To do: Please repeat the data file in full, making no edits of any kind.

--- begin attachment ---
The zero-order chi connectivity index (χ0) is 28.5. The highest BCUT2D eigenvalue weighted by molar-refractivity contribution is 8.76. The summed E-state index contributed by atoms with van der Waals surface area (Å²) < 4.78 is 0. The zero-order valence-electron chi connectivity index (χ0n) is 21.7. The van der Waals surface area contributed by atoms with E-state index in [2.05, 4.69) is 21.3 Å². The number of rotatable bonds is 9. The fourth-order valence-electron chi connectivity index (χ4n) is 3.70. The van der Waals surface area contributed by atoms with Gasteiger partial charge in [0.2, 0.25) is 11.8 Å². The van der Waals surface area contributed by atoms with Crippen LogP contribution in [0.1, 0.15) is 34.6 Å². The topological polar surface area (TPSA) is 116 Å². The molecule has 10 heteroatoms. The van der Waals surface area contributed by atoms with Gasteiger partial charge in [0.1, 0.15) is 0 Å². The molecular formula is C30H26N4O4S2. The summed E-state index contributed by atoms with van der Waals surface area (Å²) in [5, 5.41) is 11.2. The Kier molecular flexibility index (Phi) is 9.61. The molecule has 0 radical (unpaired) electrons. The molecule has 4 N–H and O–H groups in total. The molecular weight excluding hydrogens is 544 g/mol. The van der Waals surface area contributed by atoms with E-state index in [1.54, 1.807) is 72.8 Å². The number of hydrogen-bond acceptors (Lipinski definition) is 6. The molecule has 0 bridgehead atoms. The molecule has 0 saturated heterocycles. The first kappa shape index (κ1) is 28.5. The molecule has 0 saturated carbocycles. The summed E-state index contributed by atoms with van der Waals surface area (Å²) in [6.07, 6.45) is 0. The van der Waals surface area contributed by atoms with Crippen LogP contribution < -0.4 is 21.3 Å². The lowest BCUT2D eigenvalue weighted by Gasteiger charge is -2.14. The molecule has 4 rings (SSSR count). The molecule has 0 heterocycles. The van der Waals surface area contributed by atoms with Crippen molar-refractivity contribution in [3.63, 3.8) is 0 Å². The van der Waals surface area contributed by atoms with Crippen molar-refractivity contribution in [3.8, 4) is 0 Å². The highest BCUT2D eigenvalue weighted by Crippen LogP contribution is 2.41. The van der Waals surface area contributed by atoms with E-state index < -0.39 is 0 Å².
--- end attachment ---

The zero-order chi connectivity index (χ0) is 28.5. The highest BCUT2D eigenvalue weighted by molar-refractivity contribution is 8.76. The summed E-state index contributed by atoms with van der Waals surface area (Å²) < 4.78 is 0. The zero-order valence-electron chi connectivity index (χ0n) is 21.7. The van der Waals surface area contributed by atoms with E-state index in [2.05, 4.69) is 21.3 Å². The number of rotatable bonds is 9. The fourth-order valence-electron chi connectivity index (χ4n) is 3.70. The van der Waals surface area contributed by atoms with Gasteiger partial charge in [0.2, 0.25) is 11.8 Å². The van der Waals surface area contributed by atoms with Crippen LogP contribution in [0.1, 0.15) is 34.6 Å². The topological polar surface area (TPSA) is 116 Å². The molecule has 10 heteroatoms. The van der Waals surface area contributed by atoms with Gasteiger partial charge in [0.1, 0.15) is 0 Å². The molecular formula is C30H26N4O4S2. The summed E-state index contributed by atoms with van der Waals surface area (Å²) in [5, 5.41) is 11.2. The Kier molecular flexibility index (Phi) is 9.61. The molecule has 0 radical (unpaired) electrons. The molecule has 4 N–H and O–H groups in total. The molecular weight excluding hydrogens is 544 g/mol. The van der Waals surface area contributed by atoms with E-state index in [1.54, 1.807) is 72.8 Å². The number of hydrogen-bond acceptors (Lipinski definition) is 6. The molecule has 0 bridgehead atoms. The molecule has 0 saturated heterocycles. The first kappa shape index (κ1) is 28.5. The molecule has 0 saturated carbocycles. The summed E-state index contributed by atoms with van der Waals surface area (Å²) in [6.07, 6.45) is 0. The van der Waals surface area contributed by atoms with Crippen LogP contribution < -0.4 is 21.3 Å². The lowest BCUT2D eigenvalue weighted by Gasteiger charge is -2.14. The molecule has 4 rings (SSSR count). The molecule has 0 heterocycles. The van der Waals surface area contributed by atoms with Crippen molar-refractivity contribution in [3.63, 3.8) is 0 Å². The van der Waals surface area contributed by atoms with Crippen molar-refractivity contribution in [3.8, 4) is 0 Å². The highest BCUT2D eigenvalue weighted by Crippen LogP contribution is 2.41. The van der Waals surface area contributed by atoms with E-state index < -0.39 is 0 Å².